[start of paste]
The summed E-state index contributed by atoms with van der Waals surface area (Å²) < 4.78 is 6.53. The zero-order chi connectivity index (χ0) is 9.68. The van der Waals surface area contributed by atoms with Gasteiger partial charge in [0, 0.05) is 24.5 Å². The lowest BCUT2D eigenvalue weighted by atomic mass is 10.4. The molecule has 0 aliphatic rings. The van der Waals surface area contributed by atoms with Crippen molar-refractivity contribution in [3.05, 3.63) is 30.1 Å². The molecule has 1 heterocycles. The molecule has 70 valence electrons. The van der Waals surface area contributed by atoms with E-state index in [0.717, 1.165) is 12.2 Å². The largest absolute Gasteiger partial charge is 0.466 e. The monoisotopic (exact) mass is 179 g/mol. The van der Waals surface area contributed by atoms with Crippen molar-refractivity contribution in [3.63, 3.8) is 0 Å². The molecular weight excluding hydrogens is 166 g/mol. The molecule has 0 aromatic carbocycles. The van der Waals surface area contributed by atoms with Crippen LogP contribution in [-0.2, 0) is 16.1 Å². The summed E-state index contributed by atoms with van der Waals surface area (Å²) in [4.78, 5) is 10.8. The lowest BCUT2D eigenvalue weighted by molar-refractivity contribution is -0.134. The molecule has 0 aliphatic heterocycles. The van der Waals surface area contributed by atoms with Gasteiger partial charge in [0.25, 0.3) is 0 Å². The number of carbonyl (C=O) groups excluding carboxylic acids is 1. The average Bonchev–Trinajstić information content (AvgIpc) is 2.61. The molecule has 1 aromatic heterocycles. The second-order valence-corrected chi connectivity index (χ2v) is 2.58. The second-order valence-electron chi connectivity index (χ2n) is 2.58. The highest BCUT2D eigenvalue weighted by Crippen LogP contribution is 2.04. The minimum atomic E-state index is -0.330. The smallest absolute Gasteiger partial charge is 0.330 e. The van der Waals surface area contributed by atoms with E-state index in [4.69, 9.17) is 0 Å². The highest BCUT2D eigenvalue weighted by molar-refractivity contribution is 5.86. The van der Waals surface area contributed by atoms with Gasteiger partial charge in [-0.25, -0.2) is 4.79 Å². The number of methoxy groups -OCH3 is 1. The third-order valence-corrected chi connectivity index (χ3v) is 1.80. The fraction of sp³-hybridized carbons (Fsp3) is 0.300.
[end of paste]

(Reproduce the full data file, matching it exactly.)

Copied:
The summed E-state index contributed by atoms with van der Waals surface area (Å²) < 4.78 is 6.53. The zero-order chi connectivity index (χ0) is 9.68. The van der Waals surface area contributed by atoms with Gasteiger partial charge in [0, 0.05) is 24.5 Å². The lowest BCUT2D eigenvalue weighted by atomic mass is 10.4. The molecule has 0 aliphatic rings. The van der Waals surface area contributed by atoms with Crippen molar-refractivity contribution in [3.05, 3.63) is 30.1 Å². The molecule has 1 heterocycles. The molecule has 70 valence electrons. The van der Waals surface area contributed by atoms with E-state index in [0.717, 1.165) is 12.2 Å². The largest absolute Gasteiger partial charge is 0.466 e. The monoisotopic (exact) mass is 179 g/mol. The van der Waals surface area contributed by atoms with Crippen molar-refractivity contribution in [3.63, 3.8) is 0 Å². The molecular weight excluding hydrogens is 166 g/mol. The molecule has 0 aromatic carbocycles. The van der Waals surface area contributed by atoms with Crippen LogP contribution in [-0.2, 0) is 16.1 Å². The summed E-state index contributed by atoms with van der Waals surface area (Å²) in [4.78, 5) is 10.8. The lowest BCUT2D eigenvalue weighted by molar-refractivity contribution is -0.134. The molecule has 0 aliphatic heterocycles. The van der Waals surface area contributed by atoms with Gasteiger partial charge in [0.25, 0.3) is 0 Å². The number of carbonyl (C=O) groups excluding carboxylic acids is 1. The average Bonchev–Trinajstić information content (AvgIpc) is 2.61. The molecule has 1 aromatic heterocycles. The second-order valence-corrected chi connectivity index (χ2v) is 2.58. The second-order valence-electron chi connectivity index (χ2n) is 2.58. The highest BCUT2D eigenvalue weighted by Crippen LogP contribution is 2.04. The minimum atomic E-state index is -0.330. The smallest absolute Gasteiger partial charge is 0.330 e. The van der Waals surface area contributed by atoms with E-state index in [4.69, 9.17) is 0 Å². The highest BCUT2D eigenvalue weighted by molar-refractivity contribution is 5.86. The van der Waals surface area contributed by atoms with Gasteiger partial charge in [-0.25, -0.2) is 4.79 Å². The number of methoxy groups -OCH3 is 1. The third-order valence-corrected chi connectivity index (χ3v) is 1.80. The fraction of sp³-hybridized carbons (Fsp3) is 0.300.